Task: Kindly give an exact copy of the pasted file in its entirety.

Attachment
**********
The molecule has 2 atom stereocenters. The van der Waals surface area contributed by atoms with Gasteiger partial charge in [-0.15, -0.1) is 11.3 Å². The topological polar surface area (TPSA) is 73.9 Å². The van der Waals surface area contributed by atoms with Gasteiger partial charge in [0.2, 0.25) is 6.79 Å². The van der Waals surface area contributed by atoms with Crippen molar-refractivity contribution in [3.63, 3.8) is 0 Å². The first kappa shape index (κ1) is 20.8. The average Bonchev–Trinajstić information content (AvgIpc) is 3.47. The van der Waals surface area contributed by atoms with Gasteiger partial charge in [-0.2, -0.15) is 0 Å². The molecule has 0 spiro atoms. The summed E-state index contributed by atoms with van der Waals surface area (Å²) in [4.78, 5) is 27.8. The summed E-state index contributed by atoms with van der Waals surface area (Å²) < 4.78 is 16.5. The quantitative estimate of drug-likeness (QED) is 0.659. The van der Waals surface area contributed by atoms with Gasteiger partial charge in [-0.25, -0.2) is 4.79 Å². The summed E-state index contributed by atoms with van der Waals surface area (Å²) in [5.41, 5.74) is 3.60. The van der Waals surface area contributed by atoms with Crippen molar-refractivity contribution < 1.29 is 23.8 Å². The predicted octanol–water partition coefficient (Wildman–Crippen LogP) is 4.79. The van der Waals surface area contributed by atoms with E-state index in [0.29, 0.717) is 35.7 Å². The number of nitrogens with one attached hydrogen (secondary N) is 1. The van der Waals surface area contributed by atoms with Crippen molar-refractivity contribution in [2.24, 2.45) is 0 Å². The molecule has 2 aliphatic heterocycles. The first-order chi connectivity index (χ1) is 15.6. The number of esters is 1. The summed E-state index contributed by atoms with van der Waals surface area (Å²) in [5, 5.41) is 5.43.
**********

The molecule has 2 atom stereocenters. The van der Waals surface area contributed by atoms with Gasteiger partial charge in [-0.15, -0.1) is 11.3 Å². The topological polar surface area (TPSA) is 73.9 Å². The van der Waals surface area contributed by atoms with Gasteiger partial charge in [0.2, 0.25) is 6.79 Å². The van der Waals surface area contributed by atoms with Crippen molar-refractivity contribution in [3.63, 3.8) is 0 Å². The first kappa shape index (κ1) is 20.8. The average Bonchev–Trinajstić information content (AvgIpc) is 3.47. The van der Waals surface area contributed by atoms with Gasteiger partial charge in [-0.2, -0.15) is 0 Å². The molecule has 0 spiro atoms. The summed E-state index contributed by atoms with van der Waals surface area (Å²) in [4.78, 5) is 27.8. The summed E-state index contributed by atoms with van der Waals surface area (Å²) < 4.78 is 16.5. The quantitative estimate of drug-likeness (QED) is 0.659. The van der Waals surface area contributed by atoms with Gasteiger partial charge in [-0.25, -0.2) is 4.79 Å². The summed E-state index contributed by atoms with van der Waals surface area (Å²) in [5.41, 5.74) is 3.60. The van der Waals surface area contributed by atoms with Crippen molar-refractivity contribution < 1.29 is 23.8 Å². The predicted octanol–water partition coefficient (Wildman–Crippen LogP) is 4.79. The van der Waals surface area contributed by atoms with E-state index in [0.29, 0.717) is 35.7 Å². The number of nitrogens with one attached hydrogen (secondary N) is 1. The van der Waals surface area contributed by atoms with Crippen molar-refractivity contribution in [2.24, 2.45) is 0 Å². The molecule has 2 aliphatic heterocycles. The first-order chi connectivity index (χ1) is 15.6. The number of esters is 1. The summed E-state index contributed by atoms with van der Waals surface area (Å²) in [5, 5.41) is 5.43.